- Survey of 3,000 motorists suggests almost 70% of addresses don’t lead to the front door
- As a result, 75.5% experience problems when receiving deliveries or ordering taxis, and 55% are forced to take calls from lost delivery people
- Mapping and navigation tech is being held back by traditional addressing system
- A third of those surveyed are open to trying an entirely new addressing system
LONDON, 27 March 2018: The rapid pace of technological advancement is being hindered by the current poor and inaccurate addressing systems we rely on, according to research by tech firm what3words.
Postal addresses are no longer fit for purpose, as even current technology calls for a more specific way of talking about location.
Analysis from a survey of 3,000 motorists across the UK, US and Germany reveals that only a third (34%) of traditional postal addresses lead right to the front door of a property, with the majority identifying only a building, street or, in some cases, a general area.
This poses a huge problem for a future of sprawling megacities, drones delivering groceries, and autonomous vehicles.
Addresses as we know them today are a relatively recent introduction, with house numbers only coming into force at the turn of the 19th century as a result of the bureaucracy involved in postal systems, taxation, censuses and conscription.
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But, since then, global population has exploded from one billion to 7.6 billion in 2017 and more people live in cities than ever before, with the urban population still growing and expected to triple in the next 40 years.
“The promise of autonomous vehicles is on the horizon, but it’s impossible to see how the current way of communicating location can support it,” said Chris Sheldrick, co-founder and CEO of what3words. “Driverless cars will have to rely entirely on super-accurate data to ensure they arrive at exactly the right spot.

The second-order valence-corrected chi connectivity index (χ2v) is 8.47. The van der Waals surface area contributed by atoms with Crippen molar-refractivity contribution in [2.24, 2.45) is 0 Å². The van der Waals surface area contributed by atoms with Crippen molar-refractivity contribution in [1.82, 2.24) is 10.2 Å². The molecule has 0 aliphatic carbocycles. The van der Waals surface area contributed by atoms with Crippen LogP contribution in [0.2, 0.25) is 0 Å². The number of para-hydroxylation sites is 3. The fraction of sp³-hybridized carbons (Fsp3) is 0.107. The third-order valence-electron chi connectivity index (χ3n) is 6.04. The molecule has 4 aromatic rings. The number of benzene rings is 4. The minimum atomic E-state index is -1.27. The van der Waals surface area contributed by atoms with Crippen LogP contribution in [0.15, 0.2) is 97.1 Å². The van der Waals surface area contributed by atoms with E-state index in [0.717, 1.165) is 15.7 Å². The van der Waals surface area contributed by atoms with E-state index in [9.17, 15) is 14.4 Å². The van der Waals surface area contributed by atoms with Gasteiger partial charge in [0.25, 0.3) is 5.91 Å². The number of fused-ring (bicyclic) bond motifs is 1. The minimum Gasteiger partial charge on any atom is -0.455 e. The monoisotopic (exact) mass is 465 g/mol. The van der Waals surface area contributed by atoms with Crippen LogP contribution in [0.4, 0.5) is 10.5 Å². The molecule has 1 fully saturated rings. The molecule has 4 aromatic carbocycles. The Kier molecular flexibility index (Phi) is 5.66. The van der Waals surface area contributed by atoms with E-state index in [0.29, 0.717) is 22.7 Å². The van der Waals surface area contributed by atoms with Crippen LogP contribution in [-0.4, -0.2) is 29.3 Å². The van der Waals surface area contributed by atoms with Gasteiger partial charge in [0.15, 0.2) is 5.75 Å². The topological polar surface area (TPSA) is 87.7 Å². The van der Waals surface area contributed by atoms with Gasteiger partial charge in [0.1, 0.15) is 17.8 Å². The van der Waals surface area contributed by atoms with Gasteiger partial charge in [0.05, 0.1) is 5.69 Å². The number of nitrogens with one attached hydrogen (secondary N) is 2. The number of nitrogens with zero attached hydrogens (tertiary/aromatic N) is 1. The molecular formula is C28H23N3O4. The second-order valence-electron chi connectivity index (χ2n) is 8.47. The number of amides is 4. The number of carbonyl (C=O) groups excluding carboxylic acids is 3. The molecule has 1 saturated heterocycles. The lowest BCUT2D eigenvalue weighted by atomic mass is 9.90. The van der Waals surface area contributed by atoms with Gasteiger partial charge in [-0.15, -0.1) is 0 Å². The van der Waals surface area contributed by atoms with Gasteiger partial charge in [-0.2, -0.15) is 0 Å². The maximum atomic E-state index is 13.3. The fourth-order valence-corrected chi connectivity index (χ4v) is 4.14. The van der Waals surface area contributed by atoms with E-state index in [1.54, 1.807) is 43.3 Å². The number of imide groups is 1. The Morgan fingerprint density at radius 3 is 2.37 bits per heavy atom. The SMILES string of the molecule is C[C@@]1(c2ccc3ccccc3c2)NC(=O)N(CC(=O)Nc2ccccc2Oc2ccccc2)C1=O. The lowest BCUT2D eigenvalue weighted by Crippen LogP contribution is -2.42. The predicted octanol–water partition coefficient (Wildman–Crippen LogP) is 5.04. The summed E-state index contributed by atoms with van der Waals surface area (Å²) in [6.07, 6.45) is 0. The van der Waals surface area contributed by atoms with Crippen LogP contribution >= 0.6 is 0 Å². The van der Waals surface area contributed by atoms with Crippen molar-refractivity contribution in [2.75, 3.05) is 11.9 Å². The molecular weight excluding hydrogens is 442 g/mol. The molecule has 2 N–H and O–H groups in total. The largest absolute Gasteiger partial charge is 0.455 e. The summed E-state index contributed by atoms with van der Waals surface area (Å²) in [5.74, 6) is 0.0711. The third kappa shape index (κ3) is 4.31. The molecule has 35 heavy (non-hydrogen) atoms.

“We’re being sold a driverless vision in which we will be able to get into an autonomous cab, tell it where to go and be dropped off at the correct location, but none of that will be possible unless there is a major overhaul of the current, inadequate location data being used.”
Even today, postal addresses are not accurate enough for the current sat nav systems motorists use. More than a fifth (27%) of those polled in the UK said that inputting postal addresses into their navigation system has taken them to the wrong place, while another 35% said that addresses were not recognised or they ended up at an inexact location on a street or outside a building.
Autonomous technology is also predicted to revolutionise the logistics industry, with driverless entities like drones and autonomous ground vehicles with parcel lockers predicted to be delivering 80% of all items within 10 years1.
And, with consumer demand for same-day delivery increasing alongside the boom in e-commerce, couriers, taxi companies and even fast-food delivery firms will all require more accurate location data if they are to meet the ever-increasing standards of consumers and streamline their process.
Nearly three quarters (74%) of UK motorists surveyed say that delivery firms struggle to find their traditional home or business addresses and over half (55%) are forced to take calls from people who are lost trying to locate them.
what3words is a global addressing solution which has divided the entire globe into 57 trillion 3m x 3m squares, assigning each square with its own, unique 3 word address.
Voice powered devices are fast becoming an integral part of our homes and cars, but saying traditional addresses allows for frequent errors and miscommunications to occur. For example, 15 Ammanford Road and 50 Ammanford Road are hard for a voice system to distinguish between.
Speaking 3 word addresses whilst driving is a more convenient and accurate way to reach a destination, avoids issues with ambiguous-sounding addresses, and enables the user to arrive at specific building and event entrances. Globally, 38% claim to struggle to be recognised by their in-car device or find them difficult to program.
Three in 10 (60%) of those surveyed by what3words in the UK said that they would benefit from a more accurate addressing system, and a third would be open to trying a completely new form of address.